Hundreds of weakened diving ducks have been recovered by private citizens and taken to New York state-licensed wildlife rehabilitators. The ducks are ravenous and also suffer from a lack of waterproofing, an apparent side effect of starvation. The rehabilitators provide medical attention and food and most ducks are released back to the wild after their conditions improve.
One such organization assisting with waterfowl rehabilitation is the Messenger Woods group, a non-profit corporation that promotes quality care and medical attention for debilitated wildlife in a hospital setting, with the goal of increasing successful wildlife releases. A few weeks ago, the Erie County Federation of Sportsmen received a call from Judy Seiler, an officer of the Messenger Woods group, requesting any possible assistance for providing minnow bait to feed more than 30 ducks that were presently recovering under their care.
Seiler said, “We are paying about $6 for 50 minnows right now and we need about 1,000 minnows a day, to sustain these recovering birds.” Volunteers from the Erie County Federation of Sportsmen immediately organized an action group and responded by coordinating their activities through the DEC and the Messenger Woods staff. Two primary licensed rehabilitators for the winter bird recovery project are Marianne Hite and Tina Miller, both of Orchard Park, whose endless energy with these birds seems to be occupied with 24 hour attention to never-ending details.
The federation crew of Paul Stoos, Herb Schultz, Joe Jemiolo, Collin Voss and several other sportsmen sought to find places where minnows could be trapped alive, brought to the bird hospitals, placed into aerated tanks high in mineral-laden nutrients and then fed to the ducks. Each duck consumed 15-40 minnows per day, as they started into full recovery.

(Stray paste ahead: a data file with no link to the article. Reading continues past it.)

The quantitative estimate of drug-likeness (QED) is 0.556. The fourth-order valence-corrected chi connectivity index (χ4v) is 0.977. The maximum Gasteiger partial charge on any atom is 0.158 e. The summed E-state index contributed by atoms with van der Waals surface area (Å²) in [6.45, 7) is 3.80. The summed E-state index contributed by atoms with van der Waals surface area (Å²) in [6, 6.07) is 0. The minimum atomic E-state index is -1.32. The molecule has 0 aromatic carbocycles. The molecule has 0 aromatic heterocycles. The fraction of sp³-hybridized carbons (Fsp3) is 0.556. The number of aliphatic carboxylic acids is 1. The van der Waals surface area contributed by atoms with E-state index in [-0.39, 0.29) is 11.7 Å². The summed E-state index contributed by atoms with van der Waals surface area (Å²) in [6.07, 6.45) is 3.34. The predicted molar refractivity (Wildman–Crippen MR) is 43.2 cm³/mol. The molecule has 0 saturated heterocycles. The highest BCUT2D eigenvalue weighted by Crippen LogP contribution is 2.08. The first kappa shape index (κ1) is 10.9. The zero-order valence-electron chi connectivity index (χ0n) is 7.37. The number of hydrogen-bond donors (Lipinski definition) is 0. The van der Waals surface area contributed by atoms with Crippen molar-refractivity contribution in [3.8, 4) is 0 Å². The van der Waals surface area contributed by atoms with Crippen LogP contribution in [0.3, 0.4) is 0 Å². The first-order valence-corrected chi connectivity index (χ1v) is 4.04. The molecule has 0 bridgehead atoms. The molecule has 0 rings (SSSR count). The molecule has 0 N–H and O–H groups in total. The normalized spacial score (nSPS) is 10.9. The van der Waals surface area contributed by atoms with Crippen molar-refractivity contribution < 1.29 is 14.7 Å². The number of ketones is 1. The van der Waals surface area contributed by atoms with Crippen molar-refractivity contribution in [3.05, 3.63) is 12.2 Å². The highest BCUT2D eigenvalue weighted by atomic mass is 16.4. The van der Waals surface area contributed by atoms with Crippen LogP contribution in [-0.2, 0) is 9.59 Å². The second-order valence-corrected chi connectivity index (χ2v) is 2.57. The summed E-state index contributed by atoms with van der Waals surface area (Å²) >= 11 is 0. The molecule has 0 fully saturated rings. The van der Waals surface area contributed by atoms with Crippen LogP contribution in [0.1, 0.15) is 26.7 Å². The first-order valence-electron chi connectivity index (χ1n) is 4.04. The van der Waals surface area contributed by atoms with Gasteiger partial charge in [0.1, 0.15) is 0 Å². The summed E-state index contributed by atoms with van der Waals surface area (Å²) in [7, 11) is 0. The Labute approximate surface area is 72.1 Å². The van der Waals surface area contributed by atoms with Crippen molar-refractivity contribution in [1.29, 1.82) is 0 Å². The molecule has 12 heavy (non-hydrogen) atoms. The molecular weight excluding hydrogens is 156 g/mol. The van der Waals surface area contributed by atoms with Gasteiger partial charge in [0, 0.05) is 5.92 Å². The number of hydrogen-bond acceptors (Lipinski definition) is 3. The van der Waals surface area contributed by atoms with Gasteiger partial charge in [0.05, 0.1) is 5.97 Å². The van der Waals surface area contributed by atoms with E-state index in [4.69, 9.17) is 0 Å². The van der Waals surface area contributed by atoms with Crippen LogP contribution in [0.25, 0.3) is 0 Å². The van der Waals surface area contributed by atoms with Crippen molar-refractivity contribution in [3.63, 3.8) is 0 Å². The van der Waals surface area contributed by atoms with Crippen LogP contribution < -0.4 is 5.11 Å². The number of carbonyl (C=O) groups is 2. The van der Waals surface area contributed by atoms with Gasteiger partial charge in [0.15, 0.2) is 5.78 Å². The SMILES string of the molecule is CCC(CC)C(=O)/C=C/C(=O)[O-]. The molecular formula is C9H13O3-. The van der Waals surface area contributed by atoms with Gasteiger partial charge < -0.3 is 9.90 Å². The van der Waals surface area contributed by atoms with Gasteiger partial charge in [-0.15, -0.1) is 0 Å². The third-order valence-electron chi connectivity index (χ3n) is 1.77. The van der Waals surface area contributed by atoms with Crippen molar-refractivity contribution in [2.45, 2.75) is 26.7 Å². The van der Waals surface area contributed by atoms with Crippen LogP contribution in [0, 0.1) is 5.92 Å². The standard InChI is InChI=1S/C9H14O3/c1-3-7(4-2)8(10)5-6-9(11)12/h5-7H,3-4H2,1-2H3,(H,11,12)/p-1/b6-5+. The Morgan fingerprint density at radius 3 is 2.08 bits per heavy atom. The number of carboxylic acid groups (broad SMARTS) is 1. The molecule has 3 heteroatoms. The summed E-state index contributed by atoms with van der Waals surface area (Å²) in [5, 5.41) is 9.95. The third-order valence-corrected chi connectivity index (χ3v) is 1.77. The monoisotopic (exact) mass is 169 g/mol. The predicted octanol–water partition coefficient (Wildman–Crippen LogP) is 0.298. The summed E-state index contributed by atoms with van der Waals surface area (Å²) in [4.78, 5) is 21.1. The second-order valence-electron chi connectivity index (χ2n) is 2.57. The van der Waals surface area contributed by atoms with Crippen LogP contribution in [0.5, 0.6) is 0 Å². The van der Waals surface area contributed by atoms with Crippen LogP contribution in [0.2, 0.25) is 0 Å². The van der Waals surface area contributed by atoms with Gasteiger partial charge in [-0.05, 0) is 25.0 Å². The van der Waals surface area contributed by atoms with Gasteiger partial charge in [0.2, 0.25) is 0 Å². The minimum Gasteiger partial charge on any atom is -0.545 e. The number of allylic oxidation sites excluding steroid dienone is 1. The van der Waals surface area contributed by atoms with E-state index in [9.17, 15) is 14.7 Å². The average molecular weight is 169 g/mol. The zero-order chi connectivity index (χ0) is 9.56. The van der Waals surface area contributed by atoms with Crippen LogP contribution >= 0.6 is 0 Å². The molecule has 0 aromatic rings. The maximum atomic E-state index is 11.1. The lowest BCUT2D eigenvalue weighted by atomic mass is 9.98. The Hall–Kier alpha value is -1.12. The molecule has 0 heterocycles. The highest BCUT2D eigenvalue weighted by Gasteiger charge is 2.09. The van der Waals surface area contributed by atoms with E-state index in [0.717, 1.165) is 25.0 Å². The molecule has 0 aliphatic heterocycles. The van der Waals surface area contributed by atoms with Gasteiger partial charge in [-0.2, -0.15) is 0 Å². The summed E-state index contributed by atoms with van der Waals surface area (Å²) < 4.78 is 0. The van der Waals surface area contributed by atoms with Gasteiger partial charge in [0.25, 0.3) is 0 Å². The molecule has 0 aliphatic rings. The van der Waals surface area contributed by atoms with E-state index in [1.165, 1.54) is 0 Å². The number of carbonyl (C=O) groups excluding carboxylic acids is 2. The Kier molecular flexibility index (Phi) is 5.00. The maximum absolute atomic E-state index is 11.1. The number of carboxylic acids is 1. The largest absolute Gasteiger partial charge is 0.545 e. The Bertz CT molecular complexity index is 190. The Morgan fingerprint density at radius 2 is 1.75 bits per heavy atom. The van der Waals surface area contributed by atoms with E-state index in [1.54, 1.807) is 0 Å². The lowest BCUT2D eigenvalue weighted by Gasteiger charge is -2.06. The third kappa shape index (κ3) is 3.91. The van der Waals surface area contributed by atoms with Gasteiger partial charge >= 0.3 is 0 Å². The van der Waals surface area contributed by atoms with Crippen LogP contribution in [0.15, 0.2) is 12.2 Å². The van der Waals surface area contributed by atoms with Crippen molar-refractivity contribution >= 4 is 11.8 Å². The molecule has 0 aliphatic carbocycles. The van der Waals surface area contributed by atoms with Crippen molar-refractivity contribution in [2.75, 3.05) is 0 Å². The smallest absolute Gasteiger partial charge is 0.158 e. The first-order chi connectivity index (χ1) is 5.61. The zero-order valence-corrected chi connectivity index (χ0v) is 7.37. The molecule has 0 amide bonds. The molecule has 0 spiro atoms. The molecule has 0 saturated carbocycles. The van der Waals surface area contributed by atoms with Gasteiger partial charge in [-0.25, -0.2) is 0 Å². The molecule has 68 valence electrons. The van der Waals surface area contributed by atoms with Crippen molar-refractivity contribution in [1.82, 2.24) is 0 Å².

Over the course of four weeks, the all-volunteer Federation crew rounded up over 30,000 minnows, free of charge to the Messenger Woods facilities. “The really good news is that they fly away and start to feed on their own, as soon as we release them,” said Miller.
Hite added, “There is nothing more satisfying than to know that we can make a small difference by assisting our injured or diseased wildlife and bird populations, to bring them back to a state of health. We don’t always win; some of our furry friends and flying friends don’t always recover, some die, but many live and go on to be very healthy when released back to the outdoors. We rely on the advice of our professional medical staff, including several of our veterinarian staff, to do our very best with the rehab.”